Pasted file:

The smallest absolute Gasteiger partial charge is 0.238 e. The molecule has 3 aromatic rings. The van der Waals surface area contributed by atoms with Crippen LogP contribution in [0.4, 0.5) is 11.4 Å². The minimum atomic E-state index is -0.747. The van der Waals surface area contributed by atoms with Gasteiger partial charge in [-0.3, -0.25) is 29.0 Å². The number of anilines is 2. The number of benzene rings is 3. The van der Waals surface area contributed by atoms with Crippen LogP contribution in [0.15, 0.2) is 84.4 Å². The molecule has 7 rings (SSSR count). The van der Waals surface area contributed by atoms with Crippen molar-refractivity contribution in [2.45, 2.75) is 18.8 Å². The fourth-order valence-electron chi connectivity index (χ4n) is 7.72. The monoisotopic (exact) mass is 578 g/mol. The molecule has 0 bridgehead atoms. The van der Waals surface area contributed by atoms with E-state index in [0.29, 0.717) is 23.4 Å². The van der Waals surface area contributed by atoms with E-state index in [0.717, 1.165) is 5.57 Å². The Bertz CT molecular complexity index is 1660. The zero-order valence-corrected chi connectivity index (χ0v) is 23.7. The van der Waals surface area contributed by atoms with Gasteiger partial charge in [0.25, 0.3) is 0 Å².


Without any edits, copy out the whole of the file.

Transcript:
The smallest absolute Gasteiger partial charge is 0.238 e. The molecule has 3 aromatic rings. The van der Waals surface area contributed by atoms with Crippen LogP contribution in [0.4, 0.5) is 11.4 Å². The minimum atomic E-state index is -0.747. The van der Waals surface area contributed by atoms with Gasteiger partial charge in [-0.3, -0.25) is 29.0 Å². The number of anilines is 2. The number of benzene rings is 3. The van der Waals surface area contributed by atoms with Crippen LogP contribution in [0.15, 0.2) is 84.4 Å². The molecule has 7 rings (SSSR count). The van der Waals surface area contributed by atoms with Crippen molar-refractivity contribution in [2.45, 2.75) is 18.8 Å². The fourth-order valence-electron chi connectivity index (χ4n) is 7.72. The monoisotopic (exact) mass is 578 g/mol. The molecule has 0 bridgehead atoms. The van der Waals surface area contributed by atoms with E-state index in [0.29, 0.717) is 23.4 Å². The van der Waals surface area contributed by atoms with E-state index in [0.717, 1.165) is 5.57 Å². The Bertz CT molecular complexity index is 1660. The zero-order valence-corrected chi connectivity index (χ0v) is 23.7. The van der Waals surface area contributed by atoms with Gasteiger partial charge in [0.25, 0.3) is 0 Å².